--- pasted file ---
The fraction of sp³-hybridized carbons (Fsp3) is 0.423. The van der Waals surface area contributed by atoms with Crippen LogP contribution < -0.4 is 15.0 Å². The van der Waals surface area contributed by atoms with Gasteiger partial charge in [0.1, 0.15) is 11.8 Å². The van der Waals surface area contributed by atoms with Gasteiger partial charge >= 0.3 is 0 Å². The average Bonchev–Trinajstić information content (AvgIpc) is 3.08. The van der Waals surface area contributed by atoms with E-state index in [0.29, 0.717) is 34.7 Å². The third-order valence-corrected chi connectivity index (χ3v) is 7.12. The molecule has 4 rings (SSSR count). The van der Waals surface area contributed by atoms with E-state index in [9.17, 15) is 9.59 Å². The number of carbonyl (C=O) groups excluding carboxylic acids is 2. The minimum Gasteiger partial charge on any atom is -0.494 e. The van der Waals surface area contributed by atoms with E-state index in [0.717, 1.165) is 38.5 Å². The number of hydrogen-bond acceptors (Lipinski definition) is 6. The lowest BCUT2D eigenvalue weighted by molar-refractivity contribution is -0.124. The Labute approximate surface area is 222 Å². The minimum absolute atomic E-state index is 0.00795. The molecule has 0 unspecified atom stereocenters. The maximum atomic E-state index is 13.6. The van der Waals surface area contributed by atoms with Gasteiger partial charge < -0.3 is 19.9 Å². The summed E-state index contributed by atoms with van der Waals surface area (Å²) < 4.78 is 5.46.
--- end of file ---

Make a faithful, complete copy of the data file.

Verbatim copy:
The fraction of sp³-hybridized carbons (Fsp3) is 0.423. The van der Waals surface area contributed by atoms with Crippen LogP contribution < -0.4 is 15.0 Å². The van der Waals surface area contributed by atoms with Gasteiger partial charge in [0.1, 0.15) is 11.8 Å². The van der Waals surface area contributed by atoms with Gasteiger partial charge >= 0.3 is 0 Å². The average Bonchev–Trinajstić information content (AvgIpc) is 3.08. The van der Waals surface area contributed by atoms with E-state index in [0.29, 0.717) is 34.7 Å². The third-order valence-corrected chi connectivity index (χ3v) is 7.12. The molecule has 4 rings (SSSR count). The van der Waals surface area contributed by atoms with E-state index in [9.17, 15) is 9.59 Å². The number of carbonyl (C=O) groups excluding carboxylic acids is 2. The minimum Gasteiger partial charge on any atom is -0.494 e. The van der Waals surface area contributed by atoms with E-state index in [0.717, 1.165) is 38.5 Å². The number of hydrogen-bond acceptors (Lipinski definition) is 6. The lowest BCUT2D eigenvalue weighted by molar-refractivity contribution is -0.124. The Labute approximate surface area is 222 Å². The minimum absolute atomic E-state index is 0.00795. The molecule has 0 unspecified atom stereocenters. The maximum atomic E-state index is 13.6. The van der Waals surface area contributed by atoms with Gasteiger partial charge < -0.3 is 19.9 Å². The summed E-state index contributed by atoms with van der Waals surface area (Å²) < 4.78 is 5.46.